I've at last ventured into the Battles Without Honor and Humanity series (Japanese: 仁義なき戦い; also known in English as The Yakuza Papers). Battles Without Honor and Humanity (1973), the first in the eleven-film series, is a chaotic, ultra-violent tale of the yakuza syndicates that formed in Hiroshima Prefecture during the years immediately after WWII. The story uncoils with a documentary-like style, sporadic omniscient narrator, and captions to show dates and names. And also with near constant action, from brawls to limb-lob-offs by katana to countless bloody assassinations—each terminated by a freeze frame and distressing (or distressed) horn-blaring, maybe trumpets.
In the film's first minute or two, when American G.I.s are trying to rape a girl out in the open in a crowded marketplace, it appears as if the cameras were being jostled about violently, which puts us, the audience, smack-dab in the pandemonium. I thought I'd seen the scene before, but no. Surely, though, there's a bit of Battles, this part especially, in Tarantino's Kill Bill movies, not to mention the battle for the Five Points at the beginning of Scorsese's Gangs of New York (2002).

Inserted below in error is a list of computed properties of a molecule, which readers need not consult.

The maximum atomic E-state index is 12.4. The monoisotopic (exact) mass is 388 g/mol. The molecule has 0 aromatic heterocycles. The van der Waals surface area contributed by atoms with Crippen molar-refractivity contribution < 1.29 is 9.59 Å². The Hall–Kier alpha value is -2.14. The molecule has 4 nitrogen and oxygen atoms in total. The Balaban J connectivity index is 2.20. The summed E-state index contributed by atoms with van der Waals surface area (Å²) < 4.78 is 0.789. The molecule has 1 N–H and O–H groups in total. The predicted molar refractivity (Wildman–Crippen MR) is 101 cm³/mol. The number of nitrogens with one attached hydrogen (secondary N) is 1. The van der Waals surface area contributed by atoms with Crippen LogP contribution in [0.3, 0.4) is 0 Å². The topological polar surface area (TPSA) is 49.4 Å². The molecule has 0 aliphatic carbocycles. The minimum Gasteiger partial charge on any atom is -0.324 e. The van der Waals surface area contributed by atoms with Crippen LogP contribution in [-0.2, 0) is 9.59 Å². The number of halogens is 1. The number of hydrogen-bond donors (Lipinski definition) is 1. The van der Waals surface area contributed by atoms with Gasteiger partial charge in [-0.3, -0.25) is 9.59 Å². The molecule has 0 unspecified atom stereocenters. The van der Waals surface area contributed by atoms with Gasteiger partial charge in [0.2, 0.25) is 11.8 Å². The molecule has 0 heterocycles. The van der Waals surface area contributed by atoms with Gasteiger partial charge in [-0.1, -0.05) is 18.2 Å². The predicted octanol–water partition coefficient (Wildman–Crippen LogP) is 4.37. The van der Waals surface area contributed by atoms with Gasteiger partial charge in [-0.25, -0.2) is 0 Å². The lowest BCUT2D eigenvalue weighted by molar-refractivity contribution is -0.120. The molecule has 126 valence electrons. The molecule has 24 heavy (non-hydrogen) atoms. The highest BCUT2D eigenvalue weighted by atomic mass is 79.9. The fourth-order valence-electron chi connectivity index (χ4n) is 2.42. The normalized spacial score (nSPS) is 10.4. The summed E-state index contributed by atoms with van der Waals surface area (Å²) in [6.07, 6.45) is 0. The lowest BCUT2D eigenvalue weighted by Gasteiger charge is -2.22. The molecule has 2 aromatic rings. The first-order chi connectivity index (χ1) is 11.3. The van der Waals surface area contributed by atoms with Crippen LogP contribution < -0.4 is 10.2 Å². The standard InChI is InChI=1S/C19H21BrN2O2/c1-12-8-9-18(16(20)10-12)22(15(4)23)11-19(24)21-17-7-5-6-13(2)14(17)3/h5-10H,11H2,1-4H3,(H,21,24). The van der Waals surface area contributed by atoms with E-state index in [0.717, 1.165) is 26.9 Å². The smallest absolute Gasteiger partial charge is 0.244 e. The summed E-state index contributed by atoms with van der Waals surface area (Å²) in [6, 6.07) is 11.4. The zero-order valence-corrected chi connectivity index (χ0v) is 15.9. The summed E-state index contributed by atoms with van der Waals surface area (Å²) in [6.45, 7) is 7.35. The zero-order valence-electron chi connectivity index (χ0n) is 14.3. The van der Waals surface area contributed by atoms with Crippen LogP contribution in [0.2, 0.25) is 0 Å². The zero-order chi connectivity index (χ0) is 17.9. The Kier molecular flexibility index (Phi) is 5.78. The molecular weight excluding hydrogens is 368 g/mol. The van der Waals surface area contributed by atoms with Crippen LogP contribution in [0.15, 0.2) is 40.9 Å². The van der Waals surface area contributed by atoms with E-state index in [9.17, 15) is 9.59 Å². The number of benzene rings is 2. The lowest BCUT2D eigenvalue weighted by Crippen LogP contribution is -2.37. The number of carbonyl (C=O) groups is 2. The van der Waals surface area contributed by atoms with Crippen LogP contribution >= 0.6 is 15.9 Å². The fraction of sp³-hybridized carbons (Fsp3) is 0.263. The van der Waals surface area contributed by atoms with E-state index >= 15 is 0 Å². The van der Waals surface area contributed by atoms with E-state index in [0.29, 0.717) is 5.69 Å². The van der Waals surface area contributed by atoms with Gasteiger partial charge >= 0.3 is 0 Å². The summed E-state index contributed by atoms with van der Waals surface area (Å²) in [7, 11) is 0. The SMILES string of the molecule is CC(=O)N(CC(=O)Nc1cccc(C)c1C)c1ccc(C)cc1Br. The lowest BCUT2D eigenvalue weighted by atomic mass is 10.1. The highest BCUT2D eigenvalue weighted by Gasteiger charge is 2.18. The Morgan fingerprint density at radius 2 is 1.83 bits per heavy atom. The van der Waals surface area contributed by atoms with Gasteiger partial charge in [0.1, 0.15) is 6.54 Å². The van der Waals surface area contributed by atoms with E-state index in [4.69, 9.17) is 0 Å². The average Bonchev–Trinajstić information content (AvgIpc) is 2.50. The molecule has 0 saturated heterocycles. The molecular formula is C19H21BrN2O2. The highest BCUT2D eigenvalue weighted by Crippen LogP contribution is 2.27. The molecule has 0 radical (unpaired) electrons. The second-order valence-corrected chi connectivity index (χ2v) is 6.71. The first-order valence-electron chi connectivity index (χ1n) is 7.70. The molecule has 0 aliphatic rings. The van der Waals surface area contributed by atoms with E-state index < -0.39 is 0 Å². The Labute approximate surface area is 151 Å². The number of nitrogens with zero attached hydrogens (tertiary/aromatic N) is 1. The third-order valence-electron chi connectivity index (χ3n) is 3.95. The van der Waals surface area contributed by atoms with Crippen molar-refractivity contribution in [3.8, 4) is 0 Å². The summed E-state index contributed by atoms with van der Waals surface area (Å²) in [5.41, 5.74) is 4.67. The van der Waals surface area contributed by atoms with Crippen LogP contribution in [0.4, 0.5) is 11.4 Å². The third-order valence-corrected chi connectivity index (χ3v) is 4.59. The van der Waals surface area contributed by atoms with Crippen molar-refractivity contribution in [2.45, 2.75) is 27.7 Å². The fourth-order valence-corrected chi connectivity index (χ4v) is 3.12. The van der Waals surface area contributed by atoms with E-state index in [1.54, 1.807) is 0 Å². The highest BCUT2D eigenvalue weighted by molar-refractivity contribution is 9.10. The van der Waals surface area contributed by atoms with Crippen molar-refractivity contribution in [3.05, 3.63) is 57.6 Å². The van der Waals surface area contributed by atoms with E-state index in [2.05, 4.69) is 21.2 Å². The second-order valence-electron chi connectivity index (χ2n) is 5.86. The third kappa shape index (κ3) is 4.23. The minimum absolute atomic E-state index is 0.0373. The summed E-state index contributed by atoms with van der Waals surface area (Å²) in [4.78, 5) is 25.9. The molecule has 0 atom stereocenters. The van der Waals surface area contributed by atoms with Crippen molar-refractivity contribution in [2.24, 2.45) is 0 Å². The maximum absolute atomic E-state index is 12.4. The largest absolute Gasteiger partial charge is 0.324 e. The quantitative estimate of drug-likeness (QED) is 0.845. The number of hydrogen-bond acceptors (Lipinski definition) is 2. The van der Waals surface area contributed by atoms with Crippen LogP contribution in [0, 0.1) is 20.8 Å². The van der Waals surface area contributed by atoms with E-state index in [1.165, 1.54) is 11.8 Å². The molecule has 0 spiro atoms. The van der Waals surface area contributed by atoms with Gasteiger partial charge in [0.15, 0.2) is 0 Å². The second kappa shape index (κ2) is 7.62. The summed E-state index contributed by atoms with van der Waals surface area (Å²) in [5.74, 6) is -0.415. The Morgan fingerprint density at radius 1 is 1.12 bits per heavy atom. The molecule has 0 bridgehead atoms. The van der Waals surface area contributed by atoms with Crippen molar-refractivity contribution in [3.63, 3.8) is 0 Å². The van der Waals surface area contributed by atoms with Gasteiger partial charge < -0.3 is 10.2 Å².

Battles is an ensemble piece but Bunta Sugawara most arouses the spotlight. He's got this tough as big rusty nails look with steely William-Munny-on-whiskey eyes and adamantium jaw—like if you punched him in the head you'd break your wrist. Apparently this film, maybe some of the sequels as well, is based on the memoirs of true yakuza member Kōzō Minō. And I read the actors and director Kinji Fukasaku got help from gangsters during shooting. On the flip side, it isn't hard to believe that real-life yakuza probably took a page or two from this series. At the very least, I'm sure they enjoyed it.